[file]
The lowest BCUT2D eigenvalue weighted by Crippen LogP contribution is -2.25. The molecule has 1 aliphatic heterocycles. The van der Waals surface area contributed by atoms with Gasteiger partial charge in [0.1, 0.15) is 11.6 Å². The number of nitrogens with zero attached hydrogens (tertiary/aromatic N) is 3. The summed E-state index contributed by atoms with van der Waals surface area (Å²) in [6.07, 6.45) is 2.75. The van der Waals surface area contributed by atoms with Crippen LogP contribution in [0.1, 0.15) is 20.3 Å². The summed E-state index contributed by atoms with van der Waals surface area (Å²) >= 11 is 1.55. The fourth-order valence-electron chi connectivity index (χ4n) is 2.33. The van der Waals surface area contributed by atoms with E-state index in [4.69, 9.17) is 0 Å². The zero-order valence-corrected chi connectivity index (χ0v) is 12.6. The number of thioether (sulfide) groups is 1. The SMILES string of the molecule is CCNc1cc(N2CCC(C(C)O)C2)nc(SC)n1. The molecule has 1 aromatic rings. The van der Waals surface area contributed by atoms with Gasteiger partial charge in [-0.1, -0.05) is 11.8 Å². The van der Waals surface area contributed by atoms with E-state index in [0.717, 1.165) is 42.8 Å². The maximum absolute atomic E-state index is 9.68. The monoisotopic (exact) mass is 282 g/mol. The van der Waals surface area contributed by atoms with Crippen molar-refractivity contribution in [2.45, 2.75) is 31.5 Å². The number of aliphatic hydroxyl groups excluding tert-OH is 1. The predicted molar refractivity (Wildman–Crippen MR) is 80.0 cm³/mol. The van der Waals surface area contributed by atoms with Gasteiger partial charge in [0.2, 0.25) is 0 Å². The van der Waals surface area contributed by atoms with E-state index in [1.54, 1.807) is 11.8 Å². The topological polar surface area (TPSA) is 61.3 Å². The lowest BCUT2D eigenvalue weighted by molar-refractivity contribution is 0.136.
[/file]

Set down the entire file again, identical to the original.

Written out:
The lowest BCUT2D eigenvalue weighted by Crippen LogP contribution is -2.25. The molecule has 1 aliphatic heterocycles. The van der Waals surface area contributed by atoms with Gasteiger partial charge in [0.1, 0.15) is 11.6 Å². The number of nitrogens with zero attached hydrogens (tertiary/aromatic N) is 3. The summed E-state index contributed by atoms with van der Waals surface area (Å²) in [6.07, 6.45) is 2.75. The van der Waals surface area contributed by atoms with Crippen LogP contribution in [0.1, 0.15) is 20.3 Å². The summed E-state index contributed by atoms with van der Waals surface area (Å²) >= 11 is 1.55. The fourth-order valence-electron chi connectivity index (χ4n) is 2.33. The van der Waals surface area contributed by atoms with E-state index in [4.69, 9.17) is 0 Å². The zero-order valence-corrected chi connectivity index (χ0v) is 12.6. The number of thioether (sulfide) groups is 1. The SMILES string of the molecule is CCNc1cc(N2CCC(C(C)O)C2)nc(SC)n1. The molecule has 1 aromatic rings. The van der Waals surface area contributed by atoms with Gasteiger partial charge in [-0.1, -0.05) is 11.8 Å². The van der Waals surface area contributed by atoms with E-state index in [0.717, 1.165) is 42.8 Å². The maximum absolute atomic E-state index is 9.68. The monoisotopic (exact) mass is 282 g/mol. The van der Waals surface area contributed by atoms with Crippen molar-refractivity contribution in [2.45, 2.75) is 31.5 Å². The number of aliphatic hydroxyl groups excluding tert-OH is 1. The predicted molar refractivity (Wildman–Crippen MR) is 80.0 cm³/mol. The van der Waals surface area contributed by atoms with Gasteiger partial charge in [0.2, 0.25) is 0 Å². The van der Waals surface area contributed by atoms with E-state index in [1.54, 1.807) is 11.8 Å². The topological polar surface area (TPSA) is 61.3 Å². The lowest BCUT2D eigenvalue weighted by molar-refractivity contribution is 0.136.